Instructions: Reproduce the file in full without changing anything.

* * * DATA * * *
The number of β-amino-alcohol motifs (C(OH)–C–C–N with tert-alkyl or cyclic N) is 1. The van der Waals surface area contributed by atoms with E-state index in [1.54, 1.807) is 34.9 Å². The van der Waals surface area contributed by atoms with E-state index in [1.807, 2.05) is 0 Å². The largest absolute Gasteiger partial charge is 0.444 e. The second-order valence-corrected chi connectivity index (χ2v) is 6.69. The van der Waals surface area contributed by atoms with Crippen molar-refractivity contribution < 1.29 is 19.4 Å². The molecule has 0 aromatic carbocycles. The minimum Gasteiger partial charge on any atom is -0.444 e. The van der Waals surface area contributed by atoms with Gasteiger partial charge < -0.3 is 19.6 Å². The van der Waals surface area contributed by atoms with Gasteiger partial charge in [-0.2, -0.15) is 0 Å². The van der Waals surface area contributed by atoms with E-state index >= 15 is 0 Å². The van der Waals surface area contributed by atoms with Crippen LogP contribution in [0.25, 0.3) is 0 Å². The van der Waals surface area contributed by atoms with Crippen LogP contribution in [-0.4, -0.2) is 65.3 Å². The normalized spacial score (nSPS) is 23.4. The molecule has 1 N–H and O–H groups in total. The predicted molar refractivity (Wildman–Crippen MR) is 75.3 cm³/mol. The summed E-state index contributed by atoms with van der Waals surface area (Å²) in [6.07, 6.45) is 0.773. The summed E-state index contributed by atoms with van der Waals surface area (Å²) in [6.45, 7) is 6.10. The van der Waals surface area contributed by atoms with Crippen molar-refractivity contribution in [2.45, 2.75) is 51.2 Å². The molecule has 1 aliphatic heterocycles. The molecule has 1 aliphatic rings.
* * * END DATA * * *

The number of β-amino-alcohol motifs (C(OH)–C–C–N with tert-alkyl or cyclic N) is 1. The van der Waals surface area contributed by atoms with E-state index in [1.54, 1.807) is 34.9 Å². The van der Waals surface area contributed by atoms with E-state index in [1.807, 2.05) is 0 Å². The largest absolute Gasteiger partial charge is 0.444 e. The second-order valence-corrected chi connectivity index (χ2v) is 6.69. The van der Waals surface area contributed by atoms with Crippen molar-refractivity contribution < 1.29 is 19.4 Å². The molecule has 0 aromatic carbocycles. The minimum Gasteiger partial charge on any atom is -0.444 e. The van der Waals surface area contributed by atoms with Gasteiger partial charge < -0.3 is 19.6 Å². The van der Waals surface area contributed by atoms with Gasteiger partial charge in [-0.2, -0.15) is 0 Å². The van der Waals surface area contributed by atoms with E-state index >= 15 is 0 Å². The van der Waals surface area contributed by atoms with Crippen LogP contribution in [0.25, 0.3) is 0 Å². The van der Waals surface area contributed by atoms with Crippen LogP contribution in [-0.4, -0.2) is 65.3 Å². The normalized spacial score (nSPS) is 23.4. The molecule has 1 N–H and O–H groups in total. The predicted molar refractivity (Wildman–Crippen MR) is 75.3 cm³/mol. The summed E-state index contributed by atoms with van der Waals surface area (Å²) in [6.07, 6.45) is 0.773. The summed E-state index contributed by atoms with van der Waals surface area (Å²) in [6.45, 7) is 6.10. The van der Waals surface area contributed by atoms with Crippen molar-refractivity contribution in [2.45, 2.75) is 51.2 Å². The molecule has 1 aliphatic heterocycles. The molecule has 1 aliphatic rings.